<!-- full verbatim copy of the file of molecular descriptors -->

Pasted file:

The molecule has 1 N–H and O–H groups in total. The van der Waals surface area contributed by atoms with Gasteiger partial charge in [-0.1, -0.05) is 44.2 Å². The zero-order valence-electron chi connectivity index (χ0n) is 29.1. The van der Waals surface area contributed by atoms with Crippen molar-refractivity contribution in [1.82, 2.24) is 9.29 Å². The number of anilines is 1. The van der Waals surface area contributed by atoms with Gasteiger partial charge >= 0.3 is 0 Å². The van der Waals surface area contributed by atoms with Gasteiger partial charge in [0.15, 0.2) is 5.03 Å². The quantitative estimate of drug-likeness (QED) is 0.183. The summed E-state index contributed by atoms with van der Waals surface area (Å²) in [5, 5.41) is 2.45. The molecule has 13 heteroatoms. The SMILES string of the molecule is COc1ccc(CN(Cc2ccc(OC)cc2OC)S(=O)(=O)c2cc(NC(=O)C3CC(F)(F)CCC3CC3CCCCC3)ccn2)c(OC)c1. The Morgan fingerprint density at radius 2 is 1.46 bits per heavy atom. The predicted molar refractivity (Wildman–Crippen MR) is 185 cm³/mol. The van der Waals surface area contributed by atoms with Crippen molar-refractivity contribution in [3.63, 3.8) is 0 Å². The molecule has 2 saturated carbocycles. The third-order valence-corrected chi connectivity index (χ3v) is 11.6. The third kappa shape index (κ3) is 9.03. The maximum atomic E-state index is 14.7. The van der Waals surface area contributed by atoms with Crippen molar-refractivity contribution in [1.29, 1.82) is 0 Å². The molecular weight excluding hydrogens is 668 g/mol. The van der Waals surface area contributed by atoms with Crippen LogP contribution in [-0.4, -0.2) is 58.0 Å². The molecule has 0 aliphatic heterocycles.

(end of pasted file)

The molecule has 1 N–H and O–H groups in total. The van der Waals surface area contributed by atoms with Gasteiger partial charge in [-0.1, -0.05) is 44.2 Å². The zero-order valence-electron chi connectivity index (χ0n) is 29.1. The van der Waals surface area contributed by atoms with Crippen molar-refractivity contribution in [1.82, 2.24) is 9.29 Å². The number of anilines is 1. The van der Waals surface area contributed by atoms with Gasteiger partial charge >= 0.3 is 0 Å². The van der Waals surface area contributed by atoms with Gasteiger partial charge in [0.15, 0.2) is 5.03 Å². The quantitative estimate of drug-likeness (QED) is 0.183. The summed E-state index contributed by atoms with van der Waals surface area (Å²) in [5, 5.41) is 2.45. The molecule has 13 heteroatoms. The SMILES string of the molecule is COc1ccc(CN(Cc2ccc(OC)cc2OC)S(=O)(=O)c2cc(NC(=O)C3CC(F)(F)CCC3CC3CCCCC3)ccn2)c(OC)c1. The Morgan fingerprint density at radius 2 is 1.46 bits per heavy atom. The predicted molar refractivity (Wildman–Crippen MR) is 185 cm³/mol. The van der Waals surface area contributed by atoms with Crippen molar-refractivity contribution in [3.63, 3.8) is 0 Å². The molecule has 2 saturated carbocycles. The third-order valence-corrected chi connectivity index (χ3v) is 11.6. The third kappa shape index (κ3) is 9.03. The maximum atomic E-state index is 14.7. The van der Waals surface area contributed by atoms with Crippen molar-refractivity contribution in [1.29, 1.82) is 0 Å². The molecular weight excluding hydrogens is 668 g/mol. The van der Waals surface area contributed by atoms with Crippen LogP contribution in [-0.4, -0.2) is 58.0 Å². The molecule has 0 aliphatic heterocycles.